What I loved about this study is that it showed diaphragm activity was highly variable. The diaphragm and breathing are starting to get attention once again in terms of limiting performance after going through a phase where it didn't really matter.
Essentially the fiber type can be “trained” based on its use.
-Increase skeletal mass in older adults by decreasing IL-6.
I think the take away from the above studies is to think of altitude as a stressor, just like any other workout or new training stimulus. I'd venture to guess that why a large majority of people who go to altitude and don't see positive adaptations, is because they "overtrained" at altitude because they didn't realize it was an additional stressor.
Training effect of altitude on breathing:
Protein is becoming a bigger deal, even for endurance athletes. And it not only matters that you take it in, but also when and how much.
-De Paoli- Inexperienced barefoot more economical barefoot than when shod.
-Zero drop shoes change foot angle at touch down so its closer to barefoot (Bohne)
More interesting stuff on shoes and the barefoot trend. What I like about the VFF and RE study is that they at least gave them an adaptation period instead of doing the stupid RE in shoes then right after in VFFs.
Additionally, the zero drop shoe study shows what we've all been saying for a while. Heel height plays a specific role in the angle of the foot at landing.
"Does Gait Retraining To Decrease Vertical Loads Reduce Bony Loads In Runners?" Biomechanics and Fatigue: -Fuhr et al- found that "
Biomechanics and Fatigue:
-Fuhr et al- found that "These results indicate that changes in mechanics occur throughout the simulated 10 km run and these changes are magnified as runner’s fatigue. Mechanical changes such as these may be compensatory in nature. Increased elbow flexion may have assisted propulsion by increasing the amount of lift acting on the body and ultimately increasing the individual’s total flight time. This, combined with increased knee flexion, seem to be key coping strategies to maintain pace with fatigue induced step frequency decreases.
contractions of damaged muscle.
Eccentric muscle damage changes EMG activity.
This study was interesting because it found an increase in core endurance, yet a decrease in economy...which is what all the core fanatics say is supposed to be improved. This doesn't mean that core is bad, it just makes you ask the question of why economy was decreased...or it tells you the measurement of RE is kind of crap...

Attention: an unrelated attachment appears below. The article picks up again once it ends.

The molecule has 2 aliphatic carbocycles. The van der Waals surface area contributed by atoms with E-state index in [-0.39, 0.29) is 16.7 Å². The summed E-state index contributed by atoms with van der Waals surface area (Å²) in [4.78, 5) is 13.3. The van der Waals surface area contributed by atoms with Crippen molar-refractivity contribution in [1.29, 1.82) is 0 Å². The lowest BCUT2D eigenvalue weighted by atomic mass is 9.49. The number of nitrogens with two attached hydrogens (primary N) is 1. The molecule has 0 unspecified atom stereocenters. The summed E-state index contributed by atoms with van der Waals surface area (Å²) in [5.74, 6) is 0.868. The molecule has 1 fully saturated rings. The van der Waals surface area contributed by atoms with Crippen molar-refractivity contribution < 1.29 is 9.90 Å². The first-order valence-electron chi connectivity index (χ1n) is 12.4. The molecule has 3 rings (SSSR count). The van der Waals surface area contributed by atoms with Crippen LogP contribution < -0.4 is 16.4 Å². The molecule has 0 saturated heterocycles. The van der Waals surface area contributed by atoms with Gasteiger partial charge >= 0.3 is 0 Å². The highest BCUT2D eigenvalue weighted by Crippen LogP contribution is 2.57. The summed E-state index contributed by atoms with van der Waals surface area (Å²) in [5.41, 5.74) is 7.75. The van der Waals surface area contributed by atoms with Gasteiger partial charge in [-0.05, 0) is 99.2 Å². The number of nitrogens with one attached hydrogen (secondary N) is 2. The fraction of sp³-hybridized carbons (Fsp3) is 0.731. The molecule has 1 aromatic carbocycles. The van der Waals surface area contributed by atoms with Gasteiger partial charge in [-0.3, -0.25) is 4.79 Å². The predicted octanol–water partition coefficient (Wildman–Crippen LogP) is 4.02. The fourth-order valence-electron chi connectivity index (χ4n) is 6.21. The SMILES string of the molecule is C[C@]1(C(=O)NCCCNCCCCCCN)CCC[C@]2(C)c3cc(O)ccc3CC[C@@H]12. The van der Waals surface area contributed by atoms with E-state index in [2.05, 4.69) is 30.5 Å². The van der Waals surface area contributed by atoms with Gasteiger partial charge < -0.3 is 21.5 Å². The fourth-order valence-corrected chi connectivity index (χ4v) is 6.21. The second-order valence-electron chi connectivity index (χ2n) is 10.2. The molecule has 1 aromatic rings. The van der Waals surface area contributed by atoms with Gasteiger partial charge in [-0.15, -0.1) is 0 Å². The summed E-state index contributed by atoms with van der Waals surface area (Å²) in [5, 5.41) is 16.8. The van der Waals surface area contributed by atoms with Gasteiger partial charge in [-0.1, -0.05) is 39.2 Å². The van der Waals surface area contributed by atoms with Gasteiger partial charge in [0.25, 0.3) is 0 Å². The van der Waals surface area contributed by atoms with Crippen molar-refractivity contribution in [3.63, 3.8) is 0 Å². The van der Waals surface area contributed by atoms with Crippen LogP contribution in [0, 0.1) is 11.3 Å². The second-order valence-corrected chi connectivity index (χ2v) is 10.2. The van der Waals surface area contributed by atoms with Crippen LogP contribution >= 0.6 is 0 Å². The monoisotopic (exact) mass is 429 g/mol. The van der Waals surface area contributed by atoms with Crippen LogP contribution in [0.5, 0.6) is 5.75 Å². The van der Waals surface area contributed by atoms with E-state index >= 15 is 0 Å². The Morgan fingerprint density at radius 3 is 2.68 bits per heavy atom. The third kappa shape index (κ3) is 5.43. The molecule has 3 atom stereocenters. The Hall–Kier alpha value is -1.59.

In this study they looked at training in Brussels versus the country side. Very interesting that training in city manipulates systemic inflammation.
This is not relevant at all to me...but it still is really interesting....yaaaa I dunno..
An increase in blood flow and volume might help explain why eccentric work seems to work so well.
How cool is this? Fit people can suppress that urge to eat much better than non fit.
VO2 over 800m race:
I love this study because it supports something I happened upon way back in HS, doing pool plyos. Yes, you lose some of the stretch reflex and increase Ground contact time when you do it, but doing pool plyos and more importantly pool power work is a GREAT tool for distance runners who generally suck at it and are prone to injuries from that kind of stuff. I love explosive pool work in particular, but this study shows that it at least works.
I LOVE this study. Why? Because it shows the individual immune system response to exercise. This has profound impact on recovery for athletes and is just another example of why individualization matters. I'll have a blog on this soon.
This was a cool little study that showed that when people were assigned an intensity that had higher negative affect and when they had a self chosen intensity for exercise they felt more positive affect. What this means, is don't be anal about assigning exact paces for everything. Save that for when you need it.